autochthonous

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autochthonous

 [aw-tok´tho-nus]
1. originating in the same area in which it is found; said of pathological processes.
2. denoting a tissue graft to a new site on the same individual.

au·toch·thon·ous

(aw-tok'thon-ŭs),
1. Native to the place inhabited; aboriginal.
2. Originating in the place where found; said of a disease originating in the part of the body where found, or of a disease acquired in the place where the patient is located.
[auto- + G. chthon, land, ground, country]

autochthonous

/au·toch·tho·nous/ (aw-tok´thah-nus)
1. originating in the same area in which it is found.
2. denoting a tissue graft to a new site on the same individual.

autochthonous

[ôtok′thənəs]
Etymology: Gk, autos, self, chthon, earth
relating to a disease or other condition that appears to have originated in the part of the body in which it was discovered.

au·toch·thon·ous

(aw-tok'thŏn-ŭs)
1. Native to the place inhabited; aboriginal.
2. Originating in the place where found; said of a disease originating in the part of the body where found, or of a disease acquired in the place where the patient is.
[auto- + G. chthon, land, ground, country]

autochthonous

Native to a particular place, thus a term sometimes used to describe an AUTOGRAFT.

autochthonous

(of peat) derived from plants that lived on the site of its formation. Compare ALLOCHTHONOUS.

autochthonous

1. originating in the same area in which it is found.
2. denoting a tissue graft to a new site on the same individual.
References in periodicals archive ?
Indeed, Geschiere and Nyamnjoh (2000: 424) argue that notions of autochthony "can be seen as marking a new form of ethnicity," one that because of its ahistoricity is less specific and therefore subject to greater political manipulation.
Myths and the Origins of Cities: Reflections on the Autochthony Theme in Euripides' Ion', in J.
In each of these instances, the various dance performances were grounded in rural imageries and scripts, conjuring--momentarily at least--a pristine and timeless autochthony despite their venues.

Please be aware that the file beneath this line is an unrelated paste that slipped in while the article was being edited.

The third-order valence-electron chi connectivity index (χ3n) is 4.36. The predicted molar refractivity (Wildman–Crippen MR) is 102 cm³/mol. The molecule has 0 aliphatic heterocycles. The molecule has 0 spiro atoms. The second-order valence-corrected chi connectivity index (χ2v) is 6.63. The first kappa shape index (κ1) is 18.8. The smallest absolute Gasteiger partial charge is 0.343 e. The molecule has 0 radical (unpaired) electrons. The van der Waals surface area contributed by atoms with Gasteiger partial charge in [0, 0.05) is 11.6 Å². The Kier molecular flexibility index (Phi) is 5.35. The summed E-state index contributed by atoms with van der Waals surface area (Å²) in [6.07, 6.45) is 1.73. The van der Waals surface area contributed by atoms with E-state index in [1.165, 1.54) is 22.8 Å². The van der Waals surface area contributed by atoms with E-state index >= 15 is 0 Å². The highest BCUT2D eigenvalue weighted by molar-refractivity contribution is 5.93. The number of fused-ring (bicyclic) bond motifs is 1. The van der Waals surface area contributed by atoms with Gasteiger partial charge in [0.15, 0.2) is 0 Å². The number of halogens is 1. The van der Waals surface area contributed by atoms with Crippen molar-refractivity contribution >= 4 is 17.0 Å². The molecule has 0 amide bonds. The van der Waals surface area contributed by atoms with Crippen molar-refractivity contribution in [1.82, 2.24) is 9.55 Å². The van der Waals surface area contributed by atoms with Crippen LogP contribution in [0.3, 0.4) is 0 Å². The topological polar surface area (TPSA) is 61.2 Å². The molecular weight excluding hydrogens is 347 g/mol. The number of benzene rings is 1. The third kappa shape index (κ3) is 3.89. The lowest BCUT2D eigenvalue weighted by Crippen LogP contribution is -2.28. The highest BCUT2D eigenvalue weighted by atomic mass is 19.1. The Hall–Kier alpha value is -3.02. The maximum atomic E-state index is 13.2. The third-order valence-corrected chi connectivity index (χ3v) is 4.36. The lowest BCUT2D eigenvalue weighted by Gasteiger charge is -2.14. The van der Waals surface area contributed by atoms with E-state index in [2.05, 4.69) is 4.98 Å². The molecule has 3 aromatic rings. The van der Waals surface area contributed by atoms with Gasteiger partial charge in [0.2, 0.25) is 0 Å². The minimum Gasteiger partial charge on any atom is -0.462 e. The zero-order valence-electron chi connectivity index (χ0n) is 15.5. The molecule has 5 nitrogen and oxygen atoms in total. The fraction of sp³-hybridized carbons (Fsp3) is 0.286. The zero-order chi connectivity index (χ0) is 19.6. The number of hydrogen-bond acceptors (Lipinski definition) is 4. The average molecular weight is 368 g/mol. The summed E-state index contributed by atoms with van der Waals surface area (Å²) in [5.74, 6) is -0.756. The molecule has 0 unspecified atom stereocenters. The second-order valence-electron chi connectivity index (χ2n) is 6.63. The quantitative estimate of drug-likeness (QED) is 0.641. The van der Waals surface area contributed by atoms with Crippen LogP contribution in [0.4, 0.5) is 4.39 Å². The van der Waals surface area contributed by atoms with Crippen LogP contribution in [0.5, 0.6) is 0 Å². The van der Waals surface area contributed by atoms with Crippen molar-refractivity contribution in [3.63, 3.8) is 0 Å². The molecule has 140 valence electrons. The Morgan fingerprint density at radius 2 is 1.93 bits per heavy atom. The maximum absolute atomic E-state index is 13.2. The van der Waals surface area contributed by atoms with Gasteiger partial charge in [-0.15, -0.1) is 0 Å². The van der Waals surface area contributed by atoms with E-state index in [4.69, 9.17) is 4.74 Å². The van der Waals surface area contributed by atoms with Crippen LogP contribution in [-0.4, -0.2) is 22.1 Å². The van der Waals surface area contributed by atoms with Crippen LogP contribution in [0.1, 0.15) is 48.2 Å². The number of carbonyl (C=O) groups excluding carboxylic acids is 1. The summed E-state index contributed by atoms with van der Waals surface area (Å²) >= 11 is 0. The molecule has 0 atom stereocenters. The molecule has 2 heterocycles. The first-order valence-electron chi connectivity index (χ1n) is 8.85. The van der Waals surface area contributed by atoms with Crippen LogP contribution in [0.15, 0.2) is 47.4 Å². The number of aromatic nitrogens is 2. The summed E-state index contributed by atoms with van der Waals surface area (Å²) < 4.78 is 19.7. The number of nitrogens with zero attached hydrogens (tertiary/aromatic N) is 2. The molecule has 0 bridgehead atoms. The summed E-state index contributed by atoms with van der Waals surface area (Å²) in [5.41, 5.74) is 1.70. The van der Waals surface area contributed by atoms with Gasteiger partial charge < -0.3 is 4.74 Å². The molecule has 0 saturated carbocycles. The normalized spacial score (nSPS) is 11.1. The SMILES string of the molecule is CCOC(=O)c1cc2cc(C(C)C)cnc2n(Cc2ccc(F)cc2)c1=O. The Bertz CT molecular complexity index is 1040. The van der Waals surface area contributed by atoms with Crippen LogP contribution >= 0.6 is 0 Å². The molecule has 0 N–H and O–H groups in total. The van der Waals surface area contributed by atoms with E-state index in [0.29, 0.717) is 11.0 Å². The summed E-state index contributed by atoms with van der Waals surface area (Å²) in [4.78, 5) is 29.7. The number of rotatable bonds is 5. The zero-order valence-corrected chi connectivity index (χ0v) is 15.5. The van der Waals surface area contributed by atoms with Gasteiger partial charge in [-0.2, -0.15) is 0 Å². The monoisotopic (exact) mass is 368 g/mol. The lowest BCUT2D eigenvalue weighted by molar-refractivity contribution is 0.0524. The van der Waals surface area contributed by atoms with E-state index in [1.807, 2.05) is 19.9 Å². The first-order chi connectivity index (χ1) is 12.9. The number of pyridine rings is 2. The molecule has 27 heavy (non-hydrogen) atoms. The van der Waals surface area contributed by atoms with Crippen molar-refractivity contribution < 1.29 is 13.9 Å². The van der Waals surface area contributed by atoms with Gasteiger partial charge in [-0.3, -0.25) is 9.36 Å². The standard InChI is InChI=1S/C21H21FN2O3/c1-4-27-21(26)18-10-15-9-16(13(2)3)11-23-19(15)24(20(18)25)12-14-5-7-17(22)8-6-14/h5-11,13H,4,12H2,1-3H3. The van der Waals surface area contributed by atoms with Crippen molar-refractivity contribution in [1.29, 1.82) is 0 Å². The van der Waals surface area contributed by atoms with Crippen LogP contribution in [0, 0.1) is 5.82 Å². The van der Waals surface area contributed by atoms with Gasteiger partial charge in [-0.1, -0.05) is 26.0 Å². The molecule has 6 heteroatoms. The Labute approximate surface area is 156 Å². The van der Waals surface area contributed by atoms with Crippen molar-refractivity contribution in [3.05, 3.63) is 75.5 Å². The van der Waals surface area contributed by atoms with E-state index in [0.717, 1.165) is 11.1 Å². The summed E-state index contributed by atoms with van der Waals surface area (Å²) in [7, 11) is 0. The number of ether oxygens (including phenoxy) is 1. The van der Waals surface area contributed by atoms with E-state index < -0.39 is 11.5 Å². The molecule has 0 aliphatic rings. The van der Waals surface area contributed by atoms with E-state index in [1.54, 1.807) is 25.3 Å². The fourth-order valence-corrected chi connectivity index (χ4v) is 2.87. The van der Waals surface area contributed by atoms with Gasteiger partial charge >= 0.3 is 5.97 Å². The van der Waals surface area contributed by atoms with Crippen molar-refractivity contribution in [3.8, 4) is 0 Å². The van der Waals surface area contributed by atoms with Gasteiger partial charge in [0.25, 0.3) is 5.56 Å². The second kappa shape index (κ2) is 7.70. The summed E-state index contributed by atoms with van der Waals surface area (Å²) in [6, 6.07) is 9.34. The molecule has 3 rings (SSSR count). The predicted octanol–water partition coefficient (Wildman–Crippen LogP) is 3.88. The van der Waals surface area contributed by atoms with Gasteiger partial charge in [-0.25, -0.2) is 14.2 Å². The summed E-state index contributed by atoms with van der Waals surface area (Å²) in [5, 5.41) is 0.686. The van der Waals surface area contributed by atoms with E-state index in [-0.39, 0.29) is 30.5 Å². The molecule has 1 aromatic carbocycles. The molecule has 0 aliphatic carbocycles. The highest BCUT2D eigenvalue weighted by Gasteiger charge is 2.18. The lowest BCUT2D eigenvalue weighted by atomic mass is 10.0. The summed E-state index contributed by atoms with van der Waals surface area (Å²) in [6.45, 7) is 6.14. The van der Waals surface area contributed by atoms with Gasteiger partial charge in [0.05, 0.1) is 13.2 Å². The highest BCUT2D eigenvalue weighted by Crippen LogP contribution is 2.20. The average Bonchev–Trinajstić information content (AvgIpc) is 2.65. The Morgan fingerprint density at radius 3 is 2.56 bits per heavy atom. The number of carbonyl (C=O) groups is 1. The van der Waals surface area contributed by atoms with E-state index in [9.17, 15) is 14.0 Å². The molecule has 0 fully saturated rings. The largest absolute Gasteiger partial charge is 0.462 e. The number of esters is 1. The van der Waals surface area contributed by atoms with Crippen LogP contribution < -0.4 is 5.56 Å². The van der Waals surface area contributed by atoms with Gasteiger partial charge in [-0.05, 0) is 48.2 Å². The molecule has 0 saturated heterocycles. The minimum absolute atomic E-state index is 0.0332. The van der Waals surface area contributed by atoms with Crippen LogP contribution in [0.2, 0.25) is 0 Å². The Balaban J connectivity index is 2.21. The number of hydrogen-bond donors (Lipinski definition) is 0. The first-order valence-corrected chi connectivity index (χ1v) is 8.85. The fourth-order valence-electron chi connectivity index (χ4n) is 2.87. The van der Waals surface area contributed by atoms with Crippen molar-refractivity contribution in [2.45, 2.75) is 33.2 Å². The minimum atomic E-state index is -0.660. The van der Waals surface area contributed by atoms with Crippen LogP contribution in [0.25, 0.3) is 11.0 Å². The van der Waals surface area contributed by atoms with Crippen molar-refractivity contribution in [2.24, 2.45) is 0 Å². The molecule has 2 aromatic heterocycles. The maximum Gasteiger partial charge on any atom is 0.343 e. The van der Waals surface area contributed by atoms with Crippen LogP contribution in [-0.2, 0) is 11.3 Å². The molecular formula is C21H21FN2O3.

See Alonso's chapter entitled "The Exoticism of the Autochthonous" in his The Spanish American Regional Novel: Modernity and Autochthony, (New York: Cambridge University Press, 1990).
This capacity to become like the state depends both on widespread and powerful forms of Indigenous autochthony and also on the related embeddedness of local law in forms of cosmological charter and ancestral precedence.
For him, consolidating democracy in West Africa requires revisiting African socialism and communalism, most especially given its autochthony to Africa, the decentralization of power to allow popular participation in governance, mainstreaming gender issues into governance through women empowerment, civic/political education and the strengthening of political parties.
He suggests six propositions--the autochthony of democracy in Africa, alteration of the western heritage, decentering African politics by re-centering the people, moving the trend up, a diversity of routes and the demystification of the ballot box- that should mix to form the bedrock of an African--centered theory of democracy (pp.
Ethnologia slavica, in 1992 renamed Ethnologia slovaca et slavica, published a number of articles on Slovak autochthony and ethnic continuity which could be seen as veiled attacks on Magyar "expansionism" (Kucera 1991; Habovstiak 1992-93).
In this context, Kanak politics, the pleading for sovereignty as recognition of autochthony, the development of new alternative pathways to development, and the promotion of custom as a pillar of a new polity, (51) serve to build safeguards against hegemonic attempts at 'normalizing' life and conduct.
Here it is sufficient just to refer to the myth's image of the wild-fowl nest as a maternal-feminine womb but which, because it is in the forest, in the realm of the macro-cosmic world-body, has the significance of impersonal autochthony and auto-generativity.
Relations between indigenous Fijians, Indo-Fijians and Banabans are not the natural outcomes of autochthony or migration, of certainties flowing from precedence in dwelling.
White Skin and an Ati'ican Soul": Whiteness, Emplacement and Autochthony in Ngamiland, Swaziland.